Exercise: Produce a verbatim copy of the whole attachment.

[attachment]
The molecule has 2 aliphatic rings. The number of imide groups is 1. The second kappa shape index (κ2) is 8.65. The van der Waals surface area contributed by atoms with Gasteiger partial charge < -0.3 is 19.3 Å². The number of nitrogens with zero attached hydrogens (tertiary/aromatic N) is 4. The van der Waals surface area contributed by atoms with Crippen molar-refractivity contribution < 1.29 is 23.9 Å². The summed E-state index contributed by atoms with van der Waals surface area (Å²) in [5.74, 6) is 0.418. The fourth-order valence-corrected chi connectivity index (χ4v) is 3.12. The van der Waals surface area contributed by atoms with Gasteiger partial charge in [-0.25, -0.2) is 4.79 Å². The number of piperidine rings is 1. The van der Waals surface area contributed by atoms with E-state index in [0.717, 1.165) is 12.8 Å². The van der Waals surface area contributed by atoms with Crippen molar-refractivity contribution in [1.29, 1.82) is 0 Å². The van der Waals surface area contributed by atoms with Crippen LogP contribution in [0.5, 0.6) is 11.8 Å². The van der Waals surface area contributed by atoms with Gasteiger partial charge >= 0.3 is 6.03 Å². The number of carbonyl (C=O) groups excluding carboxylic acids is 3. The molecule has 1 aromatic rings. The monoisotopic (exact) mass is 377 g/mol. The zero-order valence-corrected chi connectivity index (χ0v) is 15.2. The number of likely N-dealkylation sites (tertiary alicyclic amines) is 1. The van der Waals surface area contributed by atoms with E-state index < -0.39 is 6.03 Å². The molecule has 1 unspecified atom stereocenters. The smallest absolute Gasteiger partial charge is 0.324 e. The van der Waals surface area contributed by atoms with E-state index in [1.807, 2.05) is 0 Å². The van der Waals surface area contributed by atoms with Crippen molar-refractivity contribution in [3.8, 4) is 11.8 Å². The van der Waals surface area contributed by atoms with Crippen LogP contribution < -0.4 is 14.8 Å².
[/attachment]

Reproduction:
The molecule has 2 aliphatic rings. The number of imide groups is 1. The second kappa shape index (κ2) is 8.65. The van der Waals surface area contributed by atoms with Gasteiger partial charge < -0.3 is 19.3 Å². The number of nitrogens with zero attached hydrogens (tertiary/aromatic N) is 4. The van der Waals surface area contributed by atoms with Crippen molar-refractivity contribution < 1.29 is 23.9 Å². The summed E-state index contributed by atoms with van der Waals surface area (Å²) in [5.74, 6) is 0.418. The fourth-order valence-corrected chi connectivity index (χ4v) is 3.12. The van der Waals surface area contributed by atoms with Gasteiger partial charge in [-0.25, -0.2) is 4.79 Å². The number of piperidine rings is 1. The van der Waals surface area contributed by atoms with E-state index in [0.717, 1.165) is 12.8 Å². The van der Waals surface area contributed by atoms with Crippen molar-refractivity contribution in [1.29, 1.82) is 0 Å². The van der Waals surface area contributed by atoms with Crippen LogP contribution in [0.5, 0.6) is 11.8 Å². The van der Waals surface area contributed by atoms with Gasteiger partial charge >= 0.3 is 6.03 Å². The number of carbonyl (C=O) groups excluding carboxylic acids is 3. The molecule has 1 aromatic rings. The monoisotopic (exact) mass is 377 g/mol. The zero-order valence-corrected chi connectivity index (χ0v) is 15.2. The number of likely N-dealkylation sites (tertiary alicyclic amines) is 1. The van der Waals surface area contributed by atoms with E-state index < -0.39 is 6.03 Å². The molecule has 1 unspecified atom stereocenters. The smallest absolute Gasteiger partial charge is 0.324 e. The van der Waals surface area contributed by atoms with E-state index in [1.807, 2.05) is 0 Å². The van der Waals surface area contributed by atoms with Crippen molar-refractivity contribution in [3.8, 4) is 11.8 Å². The van der Waals surface area contributed by atoms with Crippen LogP contribution < -0.4 is 14.8 Å².